William Hooper - (1742 - 1790)

Religion: Episcopalian
William Hooper on Founding Fathers Wiki Page

William Hooper Biography

William Hooper was a native of Boston, province of Massachusetts Bay, where he was born on the seventeenth of June, 1742.

His father's name was also William Hooper. He was born in Scotland, in the year 1702, and soon after leaving the university of Edinburgh emigrated to America. He settled in Boston, where he became connected in marriage with the daughter of Mr. John Dennie, a respectable merchant. Not long after his emigration, he was elected pastor of Trinity Church, in Boston, in which office, such were his fidelity and affectionate intercourse with the people of his charge, that long after his death he was remembered by them with peculiar veneration and regard.

William Hooper, a biographical notice of whom we are now to give, was the eldest of five children. At an early age he exhibited indications of considerable talent. Until he was seven years old, he was instructed by his father; but at length, became a member of a free grammar school, in Boston, which at that time
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William Hooper Genealogy

William Hooper (1704 - 1767)
Mary Dennie Hooper

Elizabeth Hooper Watters (____ - 1841)

Events in the life of William Hooper


1742 06/17   Birth of William Hooper
1790 10/14   Death of William Hooper
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William Hooper

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Biography for William Hooper (1742 - 1790)
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Quotes by William Hooper

Quote 746 details Share on Google+ - Quote 746 Linked In Share Button - Quote 746 My first wish is to be free, my second, to be reconciled to Great Britain.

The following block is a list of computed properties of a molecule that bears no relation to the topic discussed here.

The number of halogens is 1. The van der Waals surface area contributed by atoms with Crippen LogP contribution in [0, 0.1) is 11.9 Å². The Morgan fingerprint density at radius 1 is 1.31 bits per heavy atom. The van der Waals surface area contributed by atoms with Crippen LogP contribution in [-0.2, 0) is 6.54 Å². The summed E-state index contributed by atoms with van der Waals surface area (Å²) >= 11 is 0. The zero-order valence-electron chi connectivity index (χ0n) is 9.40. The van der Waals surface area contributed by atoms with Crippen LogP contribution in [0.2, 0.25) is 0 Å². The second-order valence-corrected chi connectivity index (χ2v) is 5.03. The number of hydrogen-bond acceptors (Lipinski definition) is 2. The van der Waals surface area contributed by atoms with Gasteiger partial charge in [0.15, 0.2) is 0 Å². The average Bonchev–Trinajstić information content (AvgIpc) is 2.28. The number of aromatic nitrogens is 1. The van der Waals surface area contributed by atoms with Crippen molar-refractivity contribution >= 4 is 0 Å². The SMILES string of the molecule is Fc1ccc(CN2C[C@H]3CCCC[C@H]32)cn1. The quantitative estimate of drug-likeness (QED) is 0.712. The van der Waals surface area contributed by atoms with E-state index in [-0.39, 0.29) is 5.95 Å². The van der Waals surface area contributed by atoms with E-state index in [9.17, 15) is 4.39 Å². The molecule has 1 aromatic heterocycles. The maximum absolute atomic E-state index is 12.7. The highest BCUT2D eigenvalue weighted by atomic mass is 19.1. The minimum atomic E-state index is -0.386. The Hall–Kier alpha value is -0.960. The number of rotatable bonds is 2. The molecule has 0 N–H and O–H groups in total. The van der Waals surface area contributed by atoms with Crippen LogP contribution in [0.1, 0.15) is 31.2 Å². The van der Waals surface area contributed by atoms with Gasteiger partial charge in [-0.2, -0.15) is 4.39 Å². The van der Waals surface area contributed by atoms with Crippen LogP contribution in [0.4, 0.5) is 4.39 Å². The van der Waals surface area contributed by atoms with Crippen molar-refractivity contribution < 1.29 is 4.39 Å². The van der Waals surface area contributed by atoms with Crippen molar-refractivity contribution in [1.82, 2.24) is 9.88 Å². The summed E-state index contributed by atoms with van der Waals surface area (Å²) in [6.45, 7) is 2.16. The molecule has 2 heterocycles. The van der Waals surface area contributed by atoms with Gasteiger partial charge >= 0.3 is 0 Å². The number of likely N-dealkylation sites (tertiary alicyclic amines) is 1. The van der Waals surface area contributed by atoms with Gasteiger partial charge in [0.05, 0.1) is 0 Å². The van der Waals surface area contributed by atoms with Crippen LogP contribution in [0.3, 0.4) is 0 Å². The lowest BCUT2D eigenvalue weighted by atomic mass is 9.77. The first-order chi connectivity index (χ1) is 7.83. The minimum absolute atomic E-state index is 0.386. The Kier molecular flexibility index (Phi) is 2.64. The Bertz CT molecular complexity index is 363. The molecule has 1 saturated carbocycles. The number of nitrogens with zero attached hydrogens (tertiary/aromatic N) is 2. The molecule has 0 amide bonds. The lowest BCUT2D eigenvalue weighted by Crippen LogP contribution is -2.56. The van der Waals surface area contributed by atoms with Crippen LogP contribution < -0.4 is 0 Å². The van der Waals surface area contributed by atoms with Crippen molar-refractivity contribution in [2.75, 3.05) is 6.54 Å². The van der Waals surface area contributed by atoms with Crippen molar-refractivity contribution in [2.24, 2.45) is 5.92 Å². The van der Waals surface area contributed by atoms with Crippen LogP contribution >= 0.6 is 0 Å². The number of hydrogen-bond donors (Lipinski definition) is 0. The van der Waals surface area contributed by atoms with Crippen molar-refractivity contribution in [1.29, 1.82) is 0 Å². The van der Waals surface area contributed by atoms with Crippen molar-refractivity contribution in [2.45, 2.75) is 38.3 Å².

William Hooper: to Johnston February 6, 1776

Quote 747 details Share on Google+ - Quote 747 Linked In Share Button - Quote 747 My progress through Virginia, was marked with nothing extraordinary. . . . . The language of Virginia is uniformly for independence. If there is a single man in that province who preaches a different doctrine I had not the fortune to fall in his company. But rapid as the change has been in Virginia, North Carolina has the honour of going far before them. Our late instructions afford you some specimen of the temper of the present Congress and of the people at large. It would be more than unpopular, it would be Toryism, to hint the possibility of future reconciliation. For my part if it were my sentiment that such conduct was premature, I should not think it prudent to avow it We can not stem a torrent and one had better swim on the democratic flood than, vainly attempting to check it, be buried in it. . . . . Britain has lost us by a series of impolitic, wicked and savage actions as have disgraced a nation of Hottentots. Human patience can bear no more and all ranks people cry, that the cup of bitterness is full running over. Let the miseries of be what they will they can not enhance misery. We may be better, we can not be worse. Thus they reason and when I survey what been done I have too much the feeling of a man to attempt to reason them out of this effusion

William Hooper: to Joseph Hewes April 14, 1776

Quote 745 details Share on Google+ - Quote 745 Linked In Share Button - Quote 745 With you I anticipate the important share which the colonies must soon have in regulating the political balance. They are striding fast to independence, and ere long will build an empire upon the ruins of Great Britain, will adopt its constitution purged of its impurities, and from an experience of its defects will guard against those evils which have wasted its vigor and brought it to an untimely end.

William Hooper: to James Iredell April 26, 1774

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William Hooper: letter to Samuel Johnston, September 26, 1776

Quote 7 details Share on Google+ - Quote 7 Linked In Share Button - Quote 7 No man to be an Assemblyman unless he believes in God. Is Irreligion then the flourishing growth of Pennsylvania and is Atheism a weed that thrives there? Sure this insinuates as much.

William Hooper: letter to Samuel Johnston, September 26, 1776
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